The dormouse (Muscardinus avellanarius) is a shy, secretive, nocturnal mammal usually associated with broadleaved woodland, ancient hedgerows and old orchards.
The dormouse requires a very ‘species rich’ habitat and they have a varied diet that includes the nectar and pollen of flowers, fruit, berries and nuts. Food sources must be present within a comparatively small area, as they will not normally travel much more than seventy metres away from their chosen nest site. The species occurs in a population density of no more than ten adults per hectare and they can live for up to five years. They may raise one or two litters, usually of around four young, each year.
They differ from other mice and have a characteristic long bushy tail, attractive golden-brown fur and prominent black eyes. Adults weigh between 16-22g although this increases to about 30g prior to hibernation. Hibernation usually takes place between October and April on or near the ground in a nest under vegetation or between tree roots. During hibernation body temperature approaches that of its surroundings and heart and breathing rates drop by 90% or more. The dormouse has the ability to enter temporary torpid states during the summer if temperatures drop or there is a scarcity of food. This ability has probably resulted in its reputation as being ‘sleepy’, as illustrated in the famous mad hatter tea party scene in the Alice in Wonderland story.
Nationally, the dormouse has declined and disappeared from around half of its former range in the last hundred years or so. However, there has been much effort to manage woodlands where it still occurs in ways that encourage a rich habitat. Coppicing, for example, helps to retain the diversity necessary.
Locally there are records for nests in Hadleigh Great Wood (Belfairs Nature Reserve) in 1958, 1977, 1983 and 1984. However, after a gap of almost twenty years a hibernating dormouse was discovered in 2002 in Dodds Grove during a joint management working party by the South East Essex Conservation Volunteers and South Essex Natural History Society.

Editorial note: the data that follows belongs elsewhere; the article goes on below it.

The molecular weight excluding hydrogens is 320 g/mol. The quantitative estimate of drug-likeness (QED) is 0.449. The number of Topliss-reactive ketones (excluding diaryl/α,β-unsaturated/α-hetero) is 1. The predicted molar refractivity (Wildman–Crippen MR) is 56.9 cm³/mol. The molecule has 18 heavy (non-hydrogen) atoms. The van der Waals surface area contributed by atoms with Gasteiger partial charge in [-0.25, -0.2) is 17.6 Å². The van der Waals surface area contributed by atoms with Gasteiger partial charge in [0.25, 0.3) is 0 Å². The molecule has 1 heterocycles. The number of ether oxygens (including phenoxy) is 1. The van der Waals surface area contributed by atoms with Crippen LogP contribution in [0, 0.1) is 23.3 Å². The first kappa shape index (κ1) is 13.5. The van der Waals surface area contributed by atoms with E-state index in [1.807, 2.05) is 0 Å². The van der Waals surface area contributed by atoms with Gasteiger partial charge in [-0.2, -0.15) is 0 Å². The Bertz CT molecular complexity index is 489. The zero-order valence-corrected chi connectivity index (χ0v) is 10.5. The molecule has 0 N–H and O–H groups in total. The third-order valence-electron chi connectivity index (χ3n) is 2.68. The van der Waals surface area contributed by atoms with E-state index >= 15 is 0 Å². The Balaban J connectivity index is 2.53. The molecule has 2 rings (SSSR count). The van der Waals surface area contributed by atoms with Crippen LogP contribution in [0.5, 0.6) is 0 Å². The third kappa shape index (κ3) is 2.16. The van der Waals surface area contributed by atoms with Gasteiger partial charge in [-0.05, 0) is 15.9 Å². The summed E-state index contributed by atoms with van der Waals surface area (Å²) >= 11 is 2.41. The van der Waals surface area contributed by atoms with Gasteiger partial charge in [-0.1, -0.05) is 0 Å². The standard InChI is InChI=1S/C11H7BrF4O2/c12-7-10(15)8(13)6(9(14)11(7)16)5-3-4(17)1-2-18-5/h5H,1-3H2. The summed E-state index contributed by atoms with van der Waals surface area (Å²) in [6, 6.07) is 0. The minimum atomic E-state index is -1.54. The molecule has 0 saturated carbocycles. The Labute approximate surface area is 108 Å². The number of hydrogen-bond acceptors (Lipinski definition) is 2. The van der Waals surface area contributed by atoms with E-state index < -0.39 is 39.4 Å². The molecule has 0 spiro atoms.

The establishment of a ‘Dormouse Group’, identification of the current distribution of dormice and the establishment of a rolling programme of nest boxes to help boost the number of potential nesting opportunities were among the Key Objectives within the LBAP (Southend Borough Council Local Biodiversity Action Plan).
In 2004 the Southend Dormouse Group was established. Early surveying generated positive results. One of the Group members successfully secured a Dormice Licence which, because of their protected nature, is required to handle them. The dormouse is protected by both European and UK laws and it is an offence to interfere or disturb the species.
In 2006 the Dormouse Group were able to place up nest boxes and begin to study the local />population through monthly checks. The reserve has now also joined the network of sites providing information to the National Dormouse Monitoring Scheme.
The results were very exciting. For example, 24 animals were found distributed within the 28 boxes in October. It was particularly satisfying to record six litters of young dormice, totalling 22, in the nest boxes and of these, four litters were of three young and two litters were of five young.
The last three years have produced a fantastic experience for the Southend Dormouse Group, which now has 33 members, and we are beginning to understand the distribution of dormice within the nature reserve.
There are plans to increase the number of nest boxes in the nature reserve over the next few years and to look at other woodland in this area. If you are interested in finding out more about the Dormouse Group then please contact Paul Terry, Environmental Officer at Southend-on-Sea Borough Council, Essex on (01702) 215602